After more than two long years of living in the shadow of the Covid-19 pandemic, we can go back and reflect on our colleague Sophie Kemp’s predictions regarding “the future public inquiry into Covid-19” in light of High Court judgment Gardner & Harris v Secretary of State for Health and Social Care & Ors  EWHC 967 (administrator).
As expected, an investigation has been opened into the government’s handling of the Covid-19 pandemic, which will no doubt confront many of the controversies Sophie raised at the outset, namely, as relevant here, the release of patients hospitalized in nursing homes – a policy that has led to deadly waves of infections in vulnerable populations. While the inquest intends to begin gathering evidence this year, that won’t preclude litigation stemming from the pandemic, and Gardner certainly won’t be the last high-profile case we hear about.
The Gardner judgment
In this case, the children of two elderly Covid-19 victims who died at the start of the pandemic brought claims of human rights violations and for judicial review against the Secretary of State for Health, NHS Commissioning Board (NHS England) and Public Health England. , to challenge four policies that allowed care home residents to become infected for lack of restrictions on potentially Covid-19 positive people coming into contact with them. The main arguments concerned the transfer of infected patients from hospitals to nursing homes.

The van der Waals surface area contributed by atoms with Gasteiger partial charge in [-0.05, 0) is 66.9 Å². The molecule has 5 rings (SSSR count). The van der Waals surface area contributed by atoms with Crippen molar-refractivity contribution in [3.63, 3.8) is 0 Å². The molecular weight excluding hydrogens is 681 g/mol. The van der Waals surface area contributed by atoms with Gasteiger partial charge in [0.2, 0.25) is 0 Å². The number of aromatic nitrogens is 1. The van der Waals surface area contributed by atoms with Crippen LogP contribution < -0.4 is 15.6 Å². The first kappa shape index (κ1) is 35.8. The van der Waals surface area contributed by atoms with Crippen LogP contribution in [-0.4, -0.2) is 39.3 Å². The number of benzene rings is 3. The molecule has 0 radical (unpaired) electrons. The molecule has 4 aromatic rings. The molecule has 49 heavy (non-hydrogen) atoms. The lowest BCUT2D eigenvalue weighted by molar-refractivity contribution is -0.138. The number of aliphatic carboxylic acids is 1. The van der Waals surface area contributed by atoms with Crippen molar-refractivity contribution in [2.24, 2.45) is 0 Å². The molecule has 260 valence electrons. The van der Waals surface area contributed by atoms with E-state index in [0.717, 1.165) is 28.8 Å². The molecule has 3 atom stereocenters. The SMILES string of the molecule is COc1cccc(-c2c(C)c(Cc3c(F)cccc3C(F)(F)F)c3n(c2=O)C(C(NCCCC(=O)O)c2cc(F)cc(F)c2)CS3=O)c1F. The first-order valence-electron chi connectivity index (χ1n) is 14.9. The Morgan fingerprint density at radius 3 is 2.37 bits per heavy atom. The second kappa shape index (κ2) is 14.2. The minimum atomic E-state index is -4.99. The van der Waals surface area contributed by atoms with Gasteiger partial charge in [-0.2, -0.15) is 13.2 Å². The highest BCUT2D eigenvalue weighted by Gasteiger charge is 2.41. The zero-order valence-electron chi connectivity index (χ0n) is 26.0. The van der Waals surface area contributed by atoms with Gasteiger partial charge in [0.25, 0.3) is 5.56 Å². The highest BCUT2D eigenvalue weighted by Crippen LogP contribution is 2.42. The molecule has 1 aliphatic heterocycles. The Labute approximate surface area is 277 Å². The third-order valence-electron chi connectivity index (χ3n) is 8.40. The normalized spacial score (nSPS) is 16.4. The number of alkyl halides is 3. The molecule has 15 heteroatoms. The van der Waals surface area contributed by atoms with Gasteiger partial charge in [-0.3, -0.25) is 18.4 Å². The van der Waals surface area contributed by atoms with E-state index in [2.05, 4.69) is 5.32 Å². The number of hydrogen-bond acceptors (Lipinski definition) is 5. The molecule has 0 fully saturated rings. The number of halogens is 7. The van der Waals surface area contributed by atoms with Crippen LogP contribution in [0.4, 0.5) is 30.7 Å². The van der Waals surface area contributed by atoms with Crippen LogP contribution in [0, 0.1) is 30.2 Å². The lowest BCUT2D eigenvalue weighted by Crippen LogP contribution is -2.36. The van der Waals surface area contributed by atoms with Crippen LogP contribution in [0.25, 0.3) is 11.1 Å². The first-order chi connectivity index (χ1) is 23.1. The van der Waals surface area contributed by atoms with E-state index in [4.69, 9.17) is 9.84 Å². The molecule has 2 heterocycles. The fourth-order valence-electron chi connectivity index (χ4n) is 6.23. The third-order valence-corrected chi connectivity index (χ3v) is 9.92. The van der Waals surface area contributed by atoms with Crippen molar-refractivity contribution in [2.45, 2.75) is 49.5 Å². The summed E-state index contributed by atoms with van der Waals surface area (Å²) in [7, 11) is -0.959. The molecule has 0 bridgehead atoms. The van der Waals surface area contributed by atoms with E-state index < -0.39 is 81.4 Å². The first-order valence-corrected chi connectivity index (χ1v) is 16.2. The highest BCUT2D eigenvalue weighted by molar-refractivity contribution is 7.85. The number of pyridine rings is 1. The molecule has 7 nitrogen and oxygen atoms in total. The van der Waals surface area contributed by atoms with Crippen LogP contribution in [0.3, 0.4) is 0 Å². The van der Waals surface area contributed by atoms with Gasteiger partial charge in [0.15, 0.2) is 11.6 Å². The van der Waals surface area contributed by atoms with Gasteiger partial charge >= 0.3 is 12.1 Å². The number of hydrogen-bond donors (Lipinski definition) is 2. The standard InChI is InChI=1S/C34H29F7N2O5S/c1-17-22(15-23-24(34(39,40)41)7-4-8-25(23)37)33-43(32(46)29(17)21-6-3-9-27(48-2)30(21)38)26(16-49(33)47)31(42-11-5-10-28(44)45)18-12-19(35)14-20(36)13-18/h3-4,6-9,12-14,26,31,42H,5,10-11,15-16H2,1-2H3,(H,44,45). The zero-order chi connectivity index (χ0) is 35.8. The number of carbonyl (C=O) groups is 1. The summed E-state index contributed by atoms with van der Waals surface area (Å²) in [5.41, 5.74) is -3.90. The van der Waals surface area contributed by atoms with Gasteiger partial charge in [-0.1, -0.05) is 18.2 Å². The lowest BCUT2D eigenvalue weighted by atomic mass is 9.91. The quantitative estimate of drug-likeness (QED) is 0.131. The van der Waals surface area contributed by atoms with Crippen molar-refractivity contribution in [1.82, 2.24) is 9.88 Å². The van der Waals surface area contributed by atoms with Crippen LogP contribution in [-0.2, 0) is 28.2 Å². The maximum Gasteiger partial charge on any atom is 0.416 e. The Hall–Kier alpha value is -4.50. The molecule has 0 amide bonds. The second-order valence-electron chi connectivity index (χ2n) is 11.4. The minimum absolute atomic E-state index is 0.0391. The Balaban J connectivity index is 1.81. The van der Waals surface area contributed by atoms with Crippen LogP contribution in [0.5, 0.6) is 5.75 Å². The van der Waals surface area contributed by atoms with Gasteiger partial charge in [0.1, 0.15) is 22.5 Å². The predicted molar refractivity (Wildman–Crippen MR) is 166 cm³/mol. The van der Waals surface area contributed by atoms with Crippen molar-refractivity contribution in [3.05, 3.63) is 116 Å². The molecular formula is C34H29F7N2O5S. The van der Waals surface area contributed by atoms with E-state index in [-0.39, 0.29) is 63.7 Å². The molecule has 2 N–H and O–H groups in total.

The case rested on the claim that the government was lagging behind the growing consensus on asymptomatic transmission, continuing to move asymptomatic Covid-19 patients to care homes when the risks of community transmission were known and changing the advice much too late. The human rights complaint failed, but the court partially upheld the plaintiffs’ common law complaint.
The claim of human rights
Article 2 of the European Convention on Human Rights enshrines the right to life, with a series of responsibilities imposed on states to ensure the protection of human life through various operational and systemic obligations. The argument that the government failed in its “systemic duty”, which requires the establishment of appropriate legislative and administrative frameworks to protect the right to life, was rejected on the grounds that the frameworks existed in the form of directions.
“Operational duty” requires the state to take practical steps to protect life if there is a link between specific dangers and state responsibility. The plaintiffs argued that the danger was the threat to life imposed by Covid-19 was sufficient to trigger operational obligation under Section 2.
The court, however, concluded that while a real and immediate risk to life is necessary, it is not sufficient to trigger the operational obligation. The court made the following statements, following a review of previous precedents:
- Generally speaking, the operational obligation will arise when there is assumption of state responsibility for the person, as is the case for prisoners, immigration detainees and persons detained under the Mental Health Act;
- In addition, operational duty may arise in circumstances where the State becomes aware of hazardous situations that result in a specific threat to life, for example as a result of industrial hazards, natural disasters or appalling conditions in healthcare facilities. for internal beneficiaries of whom the authorities have become aware;